But drinking hot tea dissolves the fat and washes it away. Tea can also be considered a type of preparation for enjoying the next piece of sushi.
Another fun fact, sushi teacups are bigger than traditional tea cups because sushi chefs used to man their food stands alone. They just didn’t have enough hands to be constantly refilling tea while also pressing the sushi. The stands used large teacups so they wouldn’t need to be refilled as often.
The real way of making sushi rice for Nigiri sushi by a sushi master. There are 4 tips!
In order to bring sushi to life, it is extremely important how sushi rice (shari or vinegared rice) is made. Let me introduce a cooking method, a top grade sushi master uses.
First, wash the rice gently. Leave it to soak for about half an hour and let it fully absorb water. The most important point here is to keep the water level which includes the rice consistent (The first tip).
The rice should be cooked with water with a ratio of 10 to 9. A little less water than the regular rice, so that it is cooked slightly hard. This is the second tip.
While you wait for the rice to cook, make awasezu* by adding salt and sugar in vinegar. Also, set up hangiri (rice-cooling tub) for mixing the rice. Don’t forget to wipe the inside with a wet kitchen towel to prevent the rice from sticking to it.
Once the rice has finished cooking, leave it to steam for about 15 minutes and dump it out into hangiri. Pour awasezu immediately and let it sit for 30 seconds or so. Because the rice absorbs vinegar only while it is hot, managing this process quickly is the third tip.
After letting it sit for 30 seconds, spread the rice out with shamoji (rice spatula) as if cutting it down. Make sure that vinegar goes around using a cutting motion vertically. Additionally, fan the rice using a uchiwa (fan) to remove the moisture of vinegar and mix the rice with a cutting motion horizontally this time. Fanning with uchiwa is not to cool down the rice (Do not put the rice in the fridge to cool it down.), but to dry up the excess moisture of vinegar. Moving both hands as you consider it is the fourth tip.
After the rice is vinegared evenly, assemble it in one place and cover it with a damp kitchen towel. In about an hour, it is ready when sushi rice is settled. (Body temperature) Even in a hurry, if you don’t give at least 30 minutes, it won’t help the taste of course, and also won’t make it easy to form the rice for sushi. If you rush at the end, all the delicate attention up to this will be in vain.
*A professional recipe for awasezu is as follows. This is a recipe for short grain rice species such as Koshihikari and Sasanishiki. Slightly sticky rice like calrose is not suitable for sushi rice.
Water：330 – 340cc
Komezu (Rice vineger)：50 – 60cc
Salt：1 tsp – 2 tsp
Sugar：1 tbsp plus 1 tsp – 2 tbsp plus 2 tsp
＊If you use Akazu (Red vinegar made from fermented sake lees), add almost no sugar.
The Japanese were not in the habit of eating salmon raw. Salmon was not a traditional topping in Edo-style sushi. The reason for this is that the existence of parasites has been well-known since long ago and there was no way to prepare the salmon raw.
According to the Ministry of Health, Labour and Welfare, salmon must be frozen at -20℃ for at least 24 hours in order to completely kill all parasites. Salmon served at sushi restaurants must be stored frozen and then thawed before serving.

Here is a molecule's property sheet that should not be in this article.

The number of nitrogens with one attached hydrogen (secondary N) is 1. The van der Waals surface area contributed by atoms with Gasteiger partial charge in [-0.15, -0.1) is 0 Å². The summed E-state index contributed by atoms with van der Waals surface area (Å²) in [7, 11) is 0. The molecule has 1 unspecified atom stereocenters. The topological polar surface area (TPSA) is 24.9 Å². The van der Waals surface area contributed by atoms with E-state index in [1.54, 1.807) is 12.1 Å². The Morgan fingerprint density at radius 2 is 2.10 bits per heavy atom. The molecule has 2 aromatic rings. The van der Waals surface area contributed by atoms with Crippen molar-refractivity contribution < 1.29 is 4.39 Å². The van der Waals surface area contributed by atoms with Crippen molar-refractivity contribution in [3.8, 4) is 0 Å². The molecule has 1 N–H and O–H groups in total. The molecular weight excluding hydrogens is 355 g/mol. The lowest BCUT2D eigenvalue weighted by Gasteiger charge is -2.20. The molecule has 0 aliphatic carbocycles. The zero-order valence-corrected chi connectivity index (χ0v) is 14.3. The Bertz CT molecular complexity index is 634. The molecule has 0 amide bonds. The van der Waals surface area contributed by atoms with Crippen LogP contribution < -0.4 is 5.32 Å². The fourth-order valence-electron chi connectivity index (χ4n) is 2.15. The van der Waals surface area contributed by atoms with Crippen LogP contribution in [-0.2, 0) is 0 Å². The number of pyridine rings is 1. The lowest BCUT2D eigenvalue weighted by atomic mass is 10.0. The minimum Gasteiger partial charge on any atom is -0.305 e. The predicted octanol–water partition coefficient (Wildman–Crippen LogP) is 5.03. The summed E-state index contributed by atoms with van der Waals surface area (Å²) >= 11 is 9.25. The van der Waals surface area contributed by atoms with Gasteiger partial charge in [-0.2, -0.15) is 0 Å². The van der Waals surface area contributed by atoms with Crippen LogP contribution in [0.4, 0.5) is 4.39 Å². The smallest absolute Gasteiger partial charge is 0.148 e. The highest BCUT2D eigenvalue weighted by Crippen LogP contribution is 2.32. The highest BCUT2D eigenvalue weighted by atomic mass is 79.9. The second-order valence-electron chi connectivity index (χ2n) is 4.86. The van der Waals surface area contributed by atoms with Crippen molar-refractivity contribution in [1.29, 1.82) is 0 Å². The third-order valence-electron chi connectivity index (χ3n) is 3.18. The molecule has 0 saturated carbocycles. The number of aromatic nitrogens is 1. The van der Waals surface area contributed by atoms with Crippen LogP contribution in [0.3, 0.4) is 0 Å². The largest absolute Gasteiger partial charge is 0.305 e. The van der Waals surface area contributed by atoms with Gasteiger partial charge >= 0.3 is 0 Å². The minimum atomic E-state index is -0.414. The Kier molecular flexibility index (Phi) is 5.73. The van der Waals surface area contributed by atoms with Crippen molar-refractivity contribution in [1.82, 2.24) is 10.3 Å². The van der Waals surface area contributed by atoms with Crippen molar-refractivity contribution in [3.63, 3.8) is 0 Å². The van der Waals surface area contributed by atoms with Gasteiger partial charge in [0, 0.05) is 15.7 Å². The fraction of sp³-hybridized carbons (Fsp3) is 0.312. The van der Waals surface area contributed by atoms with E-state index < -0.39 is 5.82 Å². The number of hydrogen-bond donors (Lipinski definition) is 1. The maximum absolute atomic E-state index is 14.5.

The type of salmon (sake) you find in Japan is Chum salmon. However, most of the salmon served raw at sushi restaurants is Atlantic salmon. This is a popular topping throughout the world due to the high-fat content and smooth texture achieved by sea farming in places like Norway and Chile. The fish are strictly managed from water quality to the effects on the environment, so there are very few issues with parasites and the salmon can be eaten raw. However, the fact remains that the fish are administered a number of chemicals due to concern of the spread of disease-causing germs in the farms.
Even when salmon roe and sea urchin first started to be used as toppings, most sushi chefs said that these didn’t count as Nigirizushi and refused to use them. However the favorable reputation of sea urchin sushi in Ginza won out, it started to be used by more chefs and eventually became one of the major dishes.
The fifth-generation sushi chef at one long-standing shop says, “If it’s what the customers want, then salmon may also be rolled as Nigirizushi in the near future.” It may even become part of the standard menu.
At a pre-Edo sushi shop that features Hokkaido toppings, they are actually serving ultra-high grade salmon such as Keiji* and Tokishirazu**.
*Keiji are young salmon with immature ovaries or testes. Only 1-2 Keiji are found in a normal catch of 10,000 salmon. Normal salmon fat content is 2-15% but the Keiji has a very high body fat percentage at 20-30%.
**Tokishirazu are salmon swimming upstream at the beginning of summer. They are the same chum salmon found in the fall, but since they aren’t caught during the spawning season, the fish don’t have eggs or milt, and instead have a high-fat content. The name “Tokishirazu” stems from the fact that these fish are caught out of season, in summer and the name means ”ignorant of time”
This refers to Norimaki, originating from Kanpyo maki. Now the core of Norimaki may be made from a number of different ingredients, but the most important part of Norimaki is not the ingredients inside, but the Nori (seaweed). There is a tendency for foreigners to dislike black-colored food, but Nori has a fresh sea scent, and a high amino acid and umami content, so it’s worth a second look.
The Nori used in Norimaki and Gunkan-maki is essential to Edomae sushi. The Nori used in sushi absolutely must have good fragrance and crispiness, melt in your mouth and have the right coloring. The combination of selecting the quality and source site of Nori and using different Nori according to the sushi topping is one of the things sushi chefs are particular about. During the Edo era, the sea near the area that is now Omori in Tokyo was the largest production site of Nori. However, with the reclaiming of Tokyo Bay, Nori can no longer be caught in Omori. Now, places like the Ariake Sea, Seto Inland Sea and Tokyo Bay are famous for producing high-quality Nori.
*Japanese terms will be italicized on sushi ingredients page.
Anakyu maki－Gizzard shad and Cucumber roll
Himokyu maki－Mantle of ark shell and Cucumber roll
kanpyo maki－Sweet-simmered kanpyo (dried gourd strip) roll